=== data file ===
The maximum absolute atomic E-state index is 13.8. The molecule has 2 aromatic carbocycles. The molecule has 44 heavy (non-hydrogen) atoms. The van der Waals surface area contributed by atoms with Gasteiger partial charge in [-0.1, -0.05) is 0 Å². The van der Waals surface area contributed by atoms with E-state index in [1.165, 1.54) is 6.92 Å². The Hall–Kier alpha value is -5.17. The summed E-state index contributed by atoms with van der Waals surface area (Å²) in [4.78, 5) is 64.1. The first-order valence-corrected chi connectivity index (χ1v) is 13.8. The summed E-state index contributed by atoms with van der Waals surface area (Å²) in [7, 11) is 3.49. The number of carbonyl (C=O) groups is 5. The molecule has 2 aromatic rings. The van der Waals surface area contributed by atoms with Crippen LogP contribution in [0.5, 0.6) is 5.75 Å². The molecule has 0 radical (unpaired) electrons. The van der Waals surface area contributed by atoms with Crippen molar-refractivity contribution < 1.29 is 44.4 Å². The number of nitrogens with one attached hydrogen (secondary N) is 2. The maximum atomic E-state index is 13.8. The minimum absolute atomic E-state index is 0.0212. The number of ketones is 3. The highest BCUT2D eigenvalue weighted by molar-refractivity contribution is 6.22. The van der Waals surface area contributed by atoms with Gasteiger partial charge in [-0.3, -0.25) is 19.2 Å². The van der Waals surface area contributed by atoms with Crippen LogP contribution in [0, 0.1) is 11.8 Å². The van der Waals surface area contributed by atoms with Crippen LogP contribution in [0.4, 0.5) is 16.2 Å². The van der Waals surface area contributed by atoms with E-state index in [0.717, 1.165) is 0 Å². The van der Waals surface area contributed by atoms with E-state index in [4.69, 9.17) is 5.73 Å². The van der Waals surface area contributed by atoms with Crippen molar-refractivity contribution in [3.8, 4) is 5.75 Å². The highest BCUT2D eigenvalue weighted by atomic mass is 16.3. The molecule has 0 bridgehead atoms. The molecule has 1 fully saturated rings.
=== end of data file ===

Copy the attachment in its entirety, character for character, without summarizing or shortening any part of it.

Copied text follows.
The maximum absolute atomic E-state index is 13.8. The molecule has 2 aromatic carbocycles. The molecule has 44 heavy (non-hydrogen) atoms. The van der Waals surface area contributed by atoms with Gasteiger partial charge in [-0.1, -0.05) is 0 Å². The van der Waals surface area contributed by atoms with E-state index in [1.165, 1.54) is 6.92 Å². The Hall–Kier alpha value is -5.17. The summed E-state index contributed by atoms with van der Waals surface area (Å²) in [4.78, 5) is 64.1. The first-order valence-corrected chi connectivity index (χ1v) is 13.8. The summed E-state index contributed by atoms with van der Waals surface area (Å²) in [7, 11) is 3.49. The number of carbonyl (C=O) groups is 5. The molecule has 2 aromatic rings. The van der Waals surface area contributed by atoms with Crippen LogP contribution in [0.5, 0.6) is 5.75 Å². The molecule has 0 radical (unpaired) electrons. The van der Waals surface area contributed by atoms with Crippen molar-refractivity contribution < 1.29 is 44.4 Å². The number of nitrogens with one attached hydrogen (secondary N) is 2. The maximum atomic E-state index is 13.8. The minimum absolute atomic E-state index is 0.0212. The number of ketones is 3. The highest BCUT2D eigenvalue weighted by molar-refractivity contribution is 6.22. The van der Waals surface area contributed by atoms with Gasteiger partial charge in [-0.3, -0.25) is 19.2 Å². The van der Waals surface area contributed by atoms with Crippen LogP contribution in [0, 0.1) is 11.8 Å². The van der Waals surface area contributed by atoms with Crippen LogP contribution in [0.4, 0.5) is 16.2 Å². The van der Waals surface area contributed by atoms with E-state index in [0.717, 1.165) is 0 Å². The van der Waals surface area contributed by atoms with E-state index in [4.69, 9.17) is 5.73 Å². The van der Waals surface area contributed by atoms with Crippen molar-refractivity contribution in [3.8, 4) is 5.75 Å². The highest BCUT2D eigenvalue weighted by atomic mass is 16.3. The molecule has 0 bridgehead atoms. The molecule has 1 fully saturated rings.